Hoping to become the norm, Wexford camogie turmoil and dealing with All-Ireland club final loss

Wexford hurling coach Mags D’Arcy gives her take on a wide range of topics.

IT MUST BE said that Wexford legend Mags D’Arcy is blazing a trail. But the inter-county hurling coach wants it to be the norm.

Bord Gáis Energy GAA Announcement Mags D'Arcy at a recent Bord Gáis Energy announcement. David Fitzgerald / SPORTSFILE David Fitzgerald / SPORTSFILE / SPORTSFILE

You may have seen a few of the headlines already today: in short, she wants female coaches in the GAA to be a done thing. She doesn’t understand the hype herself.

It’s towards the end of our conversation that her role under Davy Fitzgerald comes up. Her All-Ireland club final loss with St Martin’s and Wexford camogie’s recent turmoil are among the main topics up for discussion before that, but her involvement in the Wexford backroom team must be acknowledged accordingly.

You can almost hear her smile through the phone as she speaks ever so enthusiastically about it, and then she laughs as she refers back to an earlier interview with a different GAA journalist.

Are you sick of people asking you about it, he asked.

“Look to be honest, I’d like it to be normalised, of course,” the four-time All-Ireland winning goalkeeper tells The42 

“I do not want headlines but it seems to come with the territory. Hopefully that will change. I go about my job. People talk about, ‘Oh you’re an inspiration, you’re a role model’… if it inspires others, great.

“But my primary objective is to win. I’m very competitive as a player. I don’t look for hype as a player, I block it out and I want to do the same as a coach. I’d like to just get on with my job at hand.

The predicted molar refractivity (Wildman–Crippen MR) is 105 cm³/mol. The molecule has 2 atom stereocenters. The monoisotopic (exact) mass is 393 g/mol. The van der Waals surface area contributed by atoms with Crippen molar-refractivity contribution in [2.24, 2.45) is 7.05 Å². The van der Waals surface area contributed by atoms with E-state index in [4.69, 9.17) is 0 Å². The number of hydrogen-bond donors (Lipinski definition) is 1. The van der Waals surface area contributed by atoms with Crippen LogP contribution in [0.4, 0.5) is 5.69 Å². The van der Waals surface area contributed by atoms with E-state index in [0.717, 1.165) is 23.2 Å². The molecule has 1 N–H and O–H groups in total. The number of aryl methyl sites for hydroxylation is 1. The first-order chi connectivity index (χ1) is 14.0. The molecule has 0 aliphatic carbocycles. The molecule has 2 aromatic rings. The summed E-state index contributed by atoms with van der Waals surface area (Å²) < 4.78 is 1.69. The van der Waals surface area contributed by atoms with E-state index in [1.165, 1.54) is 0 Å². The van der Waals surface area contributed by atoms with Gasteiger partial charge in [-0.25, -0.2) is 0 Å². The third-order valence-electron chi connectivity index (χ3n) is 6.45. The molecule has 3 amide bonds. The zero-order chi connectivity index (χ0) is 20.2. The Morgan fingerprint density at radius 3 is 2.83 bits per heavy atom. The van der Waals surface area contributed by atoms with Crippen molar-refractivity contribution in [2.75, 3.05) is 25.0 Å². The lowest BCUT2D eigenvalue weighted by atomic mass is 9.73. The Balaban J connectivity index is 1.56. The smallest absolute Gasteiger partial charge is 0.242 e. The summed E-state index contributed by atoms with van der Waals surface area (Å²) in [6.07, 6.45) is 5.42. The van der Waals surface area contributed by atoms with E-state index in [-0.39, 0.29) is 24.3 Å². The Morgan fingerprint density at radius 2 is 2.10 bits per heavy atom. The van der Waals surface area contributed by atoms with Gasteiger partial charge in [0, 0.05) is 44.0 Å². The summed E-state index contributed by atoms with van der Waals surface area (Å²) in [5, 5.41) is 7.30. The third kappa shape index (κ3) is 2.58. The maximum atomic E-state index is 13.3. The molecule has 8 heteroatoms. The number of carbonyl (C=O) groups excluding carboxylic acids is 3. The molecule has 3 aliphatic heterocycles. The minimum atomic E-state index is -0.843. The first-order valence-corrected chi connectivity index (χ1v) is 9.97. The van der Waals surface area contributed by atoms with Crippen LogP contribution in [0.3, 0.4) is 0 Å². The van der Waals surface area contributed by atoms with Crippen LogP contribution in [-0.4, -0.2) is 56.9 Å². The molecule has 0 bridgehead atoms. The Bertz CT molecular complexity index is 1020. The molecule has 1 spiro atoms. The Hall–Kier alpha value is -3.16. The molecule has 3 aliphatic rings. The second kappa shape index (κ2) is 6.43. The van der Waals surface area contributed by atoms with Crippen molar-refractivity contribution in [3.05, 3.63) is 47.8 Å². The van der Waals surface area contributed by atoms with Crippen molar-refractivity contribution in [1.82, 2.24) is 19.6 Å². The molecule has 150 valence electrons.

“I’d like it to be a normal situation but I understand that people love to talk. I don’t want headlines but it seems to come with the territory, that’s it.

“Listen, Davy’s no fool. I am confident and professional in my role. He does not entertain substandard work, nor do I. He’s been great to me over the last two years, he’s been a real mentor – as have the rest of the backroom team.”

That’s pretty much that. 

Davy Fitzgerald with his management in the stand D'Arcy and the Wexford hurling backroom team. Ken Sutton / INPHO Ken Sutton / INPHO / INPHO

There was plenty more to chat to the 31-year-old about and hear her opinion on. D’Arcy, a two-time All-Star, played her last game for Wexford in the 2017 league. She took a step back, as she puts it. She never officially retired.

Life took over. It happens. She focused on things to further her career, she went back to college to do a Masters in Digital Marketing, she jumped into coaching, concentrated on club camogie, created more time for family, her partner and friends; the list is endless.

“Oh, it’s not up to me,” she says when she’s asked if she’d rule out a return to the inter-county camogie scene completely.

“If I get asked a question, I can only answer the question in that moment in time as to what’s going on with me there and then.

“Maybe the landscape might change further down the line but I’m fully committed to my club and I’m fully committed to my role with Wexford GAA and my involvement there at the moment. That’s taking up enough time!”

“I think it’s the eight senior championship camogie teams that we have, every single one of those has a goalkeeper,” she adds. “I’m not the only goalkeeper in Wexford.